Humanitarian aid is being organized following the fire in the Moria camp, Greece

Two ships from the Greek navy leave for the island of Lesbos on Thursday to receive migrants from the Moria camp. The day before, Greece’s largest refugee camp was destroyed by two fires. No deaths are to be regretted, but thousands of people are left homeless.

“A state of emergency” is declared at Lesbos, after the two fires that destroyed the Moria camp. “At least 3,500 migrants are homeless (…) and we are taking emergency measures for these people: the most vulnerable, about 1,000, will be accommodated on a ferry […] at the port of Mytilene “, the capital of the Greek island, the Greek Minister of Migration, Notis Mitarachi, announced on Wednesday, September 9. A total of two Greek naval vessels were sent to the island on Thursday.

The camp, completely destroyed, housed about 12,700 asylum seekers, four times its capacity, including 4,000 children. The European Commission has already announced that it will take over the immediate transfer of 400 children and young people to mainland Greece.

Germany, which holds the rotating presidency of the European Union, has called on EU countries to welcome migrants from the camp. Several thousand people spontaneously demonstrated on Wednesday in several cities in this country to demand that the authorities take care of migrants.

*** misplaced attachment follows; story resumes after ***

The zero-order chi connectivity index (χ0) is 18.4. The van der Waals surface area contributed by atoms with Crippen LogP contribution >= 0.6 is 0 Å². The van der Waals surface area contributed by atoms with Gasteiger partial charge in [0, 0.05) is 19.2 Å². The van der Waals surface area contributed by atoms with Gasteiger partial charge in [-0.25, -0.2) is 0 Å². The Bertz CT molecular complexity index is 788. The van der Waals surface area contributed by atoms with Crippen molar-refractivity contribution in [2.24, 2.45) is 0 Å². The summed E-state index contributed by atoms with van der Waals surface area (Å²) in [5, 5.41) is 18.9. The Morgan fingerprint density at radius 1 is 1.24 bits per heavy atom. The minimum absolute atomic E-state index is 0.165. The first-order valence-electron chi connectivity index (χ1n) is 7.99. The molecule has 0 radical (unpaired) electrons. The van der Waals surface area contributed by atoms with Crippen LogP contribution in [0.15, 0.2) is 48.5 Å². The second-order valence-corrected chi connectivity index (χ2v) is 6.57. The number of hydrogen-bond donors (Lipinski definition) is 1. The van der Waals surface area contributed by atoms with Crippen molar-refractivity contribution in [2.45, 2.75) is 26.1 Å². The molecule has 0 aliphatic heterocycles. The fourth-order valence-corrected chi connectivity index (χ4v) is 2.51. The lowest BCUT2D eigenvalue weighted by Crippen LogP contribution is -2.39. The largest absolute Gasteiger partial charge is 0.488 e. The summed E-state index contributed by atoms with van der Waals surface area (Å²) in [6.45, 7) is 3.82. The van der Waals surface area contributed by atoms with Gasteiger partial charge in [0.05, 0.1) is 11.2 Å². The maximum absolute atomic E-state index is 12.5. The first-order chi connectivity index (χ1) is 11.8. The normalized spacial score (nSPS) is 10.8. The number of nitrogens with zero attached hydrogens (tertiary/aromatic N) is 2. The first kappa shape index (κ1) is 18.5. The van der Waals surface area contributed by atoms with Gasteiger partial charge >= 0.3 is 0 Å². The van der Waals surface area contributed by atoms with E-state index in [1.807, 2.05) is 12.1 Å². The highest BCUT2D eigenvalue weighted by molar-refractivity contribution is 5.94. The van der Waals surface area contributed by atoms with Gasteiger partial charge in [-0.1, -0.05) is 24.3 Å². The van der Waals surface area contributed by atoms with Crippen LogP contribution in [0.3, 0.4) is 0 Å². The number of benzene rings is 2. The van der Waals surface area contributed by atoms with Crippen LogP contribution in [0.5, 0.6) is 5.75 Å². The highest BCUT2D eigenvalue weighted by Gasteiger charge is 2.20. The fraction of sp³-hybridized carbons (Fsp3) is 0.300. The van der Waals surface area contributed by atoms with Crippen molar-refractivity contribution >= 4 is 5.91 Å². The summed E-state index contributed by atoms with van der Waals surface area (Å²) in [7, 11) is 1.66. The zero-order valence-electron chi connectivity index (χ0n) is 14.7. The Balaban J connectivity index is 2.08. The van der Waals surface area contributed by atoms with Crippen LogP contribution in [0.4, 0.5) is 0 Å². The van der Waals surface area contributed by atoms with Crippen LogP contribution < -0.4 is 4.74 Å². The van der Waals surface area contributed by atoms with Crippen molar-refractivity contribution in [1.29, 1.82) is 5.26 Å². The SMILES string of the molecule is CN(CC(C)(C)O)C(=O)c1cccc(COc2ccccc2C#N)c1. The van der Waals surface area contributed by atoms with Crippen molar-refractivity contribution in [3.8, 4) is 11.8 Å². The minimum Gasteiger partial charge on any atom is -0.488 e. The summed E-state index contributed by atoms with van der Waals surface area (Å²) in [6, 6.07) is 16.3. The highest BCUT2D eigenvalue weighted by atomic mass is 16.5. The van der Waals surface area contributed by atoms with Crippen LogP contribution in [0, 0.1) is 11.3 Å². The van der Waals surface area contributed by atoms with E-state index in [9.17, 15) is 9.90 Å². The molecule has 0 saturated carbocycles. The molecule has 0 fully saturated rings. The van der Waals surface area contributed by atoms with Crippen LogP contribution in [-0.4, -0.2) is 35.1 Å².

Paris will take its part “in solidarity”

For Austria, “if we empty the Moria camp, it will be replenished immediately,” argued its Foreign Minister Alexander Schallenberg. However, Vienna will offer one million euros in aid, for example to buy “tents and blankets” in Greece, he added.

France said it was ready to “take part in solidarity”.

“No casualties, neither injured nor missing, have been reported,” said the Greek Minister of Migration, who praised the “rapid intervention” by firefighters and police.

During the night Tuesday to Wednesday, thousands of men, women and children panicked from the tents and containers, some refuge in the surrounding olive groves. On Wednesday afternoon, the majority of them were sitting on the side of the road from the camp to the port of Mytilene, forming long queues of three kilometers.

On Wednesday night, a new fire broke out in a part of the camp that had been relatively untouched and caused the same scenes of chaos. This “fire is more limited than the one on Tuesday night,” said a firefighter.

Quarantine protests

Greek Prime Minister Kyriakos Mitsotakis, who expressed “his grief”, attributed the catastrophe to “violent reactions to health checks” carried out since last week following the discovery of 35 cases of Covid-19 in camps.

The first case of coronavirus was detected in Moria last week and the camp was immediately placed in isolation for two weeks.

NGOs are concerned about the situation. “Many people are scattered in places on the island” where NGOs cannot access, explains Giovanna Scaccabarozzi, a staff member at Médecins Sans Frontières in Lesbos, who says she feels “distress and despair”.

In recent years, the Moria camp has been criticized for its poor hygiene and congestion by NGOs, which regularly call on the Greek authorities to transfer the most vulnerable asylum seekers to the mainland.

With AFP